Copyright term (Copyright)

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The Copyright term of a musical work ends after the death of the performer, a fixed period since the first publication of the recording and/or after the death of the composer.

The headquarters of the Public Domain Project are located in Küsnacht (Switzerland), therefore all articles in our MediaWiki and/or phonogram documents (flac files) are based under the Swiss copyright law.

Europe

European Union

  • 70 years after the first publication[1]
  • After the death of the performer, but not before the expiration of the term of copyright
  • 70 years after the composer's death
  • The protection period begins from December 31st of that year, in which the event is set (e.g. death: 15 May 1941; public domain: 1 January 2012)[2][3]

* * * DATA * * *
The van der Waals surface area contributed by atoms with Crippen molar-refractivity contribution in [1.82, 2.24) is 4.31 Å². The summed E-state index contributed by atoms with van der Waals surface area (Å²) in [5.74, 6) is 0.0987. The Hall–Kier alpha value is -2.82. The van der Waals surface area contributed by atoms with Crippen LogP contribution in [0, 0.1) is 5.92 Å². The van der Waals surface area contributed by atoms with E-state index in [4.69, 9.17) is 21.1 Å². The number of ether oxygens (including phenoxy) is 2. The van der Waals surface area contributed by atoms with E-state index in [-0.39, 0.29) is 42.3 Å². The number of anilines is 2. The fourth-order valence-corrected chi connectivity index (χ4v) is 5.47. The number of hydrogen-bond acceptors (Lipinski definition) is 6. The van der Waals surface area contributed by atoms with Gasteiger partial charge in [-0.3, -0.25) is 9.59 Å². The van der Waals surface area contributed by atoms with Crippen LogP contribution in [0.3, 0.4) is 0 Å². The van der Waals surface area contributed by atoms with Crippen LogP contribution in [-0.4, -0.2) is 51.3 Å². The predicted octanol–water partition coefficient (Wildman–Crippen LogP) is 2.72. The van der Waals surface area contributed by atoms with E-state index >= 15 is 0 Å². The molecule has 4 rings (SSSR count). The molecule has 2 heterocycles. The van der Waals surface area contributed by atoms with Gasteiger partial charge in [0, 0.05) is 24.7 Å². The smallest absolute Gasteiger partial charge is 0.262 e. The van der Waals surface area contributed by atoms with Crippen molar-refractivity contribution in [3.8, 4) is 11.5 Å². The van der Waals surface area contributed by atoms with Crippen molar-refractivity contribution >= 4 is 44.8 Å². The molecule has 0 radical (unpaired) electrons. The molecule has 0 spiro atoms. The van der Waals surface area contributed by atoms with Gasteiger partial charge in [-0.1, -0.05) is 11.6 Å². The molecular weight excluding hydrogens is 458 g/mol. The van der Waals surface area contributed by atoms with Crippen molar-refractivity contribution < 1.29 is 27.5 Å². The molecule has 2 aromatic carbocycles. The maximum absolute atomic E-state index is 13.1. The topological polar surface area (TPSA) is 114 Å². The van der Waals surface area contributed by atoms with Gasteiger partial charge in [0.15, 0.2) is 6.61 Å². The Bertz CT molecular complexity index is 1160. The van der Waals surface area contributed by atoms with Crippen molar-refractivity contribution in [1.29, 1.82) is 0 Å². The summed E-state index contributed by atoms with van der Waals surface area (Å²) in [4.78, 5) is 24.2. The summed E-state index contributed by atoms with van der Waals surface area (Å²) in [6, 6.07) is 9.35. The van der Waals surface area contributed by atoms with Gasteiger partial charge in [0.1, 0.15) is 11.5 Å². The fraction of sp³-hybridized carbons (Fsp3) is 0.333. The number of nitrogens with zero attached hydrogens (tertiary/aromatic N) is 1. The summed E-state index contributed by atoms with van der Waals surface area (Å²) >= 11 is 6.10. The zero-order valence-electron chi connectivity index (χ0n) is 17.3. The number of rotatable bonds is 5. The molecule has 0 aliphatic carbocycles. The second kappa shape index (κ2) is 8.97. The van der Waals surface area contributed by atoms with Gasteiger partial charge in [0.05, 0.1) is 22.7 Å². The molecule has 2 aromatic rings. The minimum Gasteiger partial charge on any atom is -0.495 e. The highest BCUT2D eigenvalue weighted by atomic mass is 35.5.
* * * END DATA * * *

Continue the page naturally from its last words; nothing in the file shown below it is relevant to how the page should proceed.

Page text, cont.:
Switzerland

  • 50 years after the first publication[4]
  • After the death of the performer, but not before the expiration of the term of copyright
  • 70 years after the composer's death[5]
  • The protection period begins from December 31st of that year, in which the event is set (e.g. death: 15 May 1941; public domain: 1 January 2012)


North America

United States

  • Corporate authorship: 120 years after creation and 95 years after the first publication date
  • Individuals: life of the author plus 70 years and 95 years after the first publication date
  • Note: Additional works made in 1923 or afterwards that were still protected by copyright in 1998 will not enter the public domain until 2019 or afterward.
  • See also: Catalog of Copyright Entries, Copyright Term Extension Act

References

See also

External links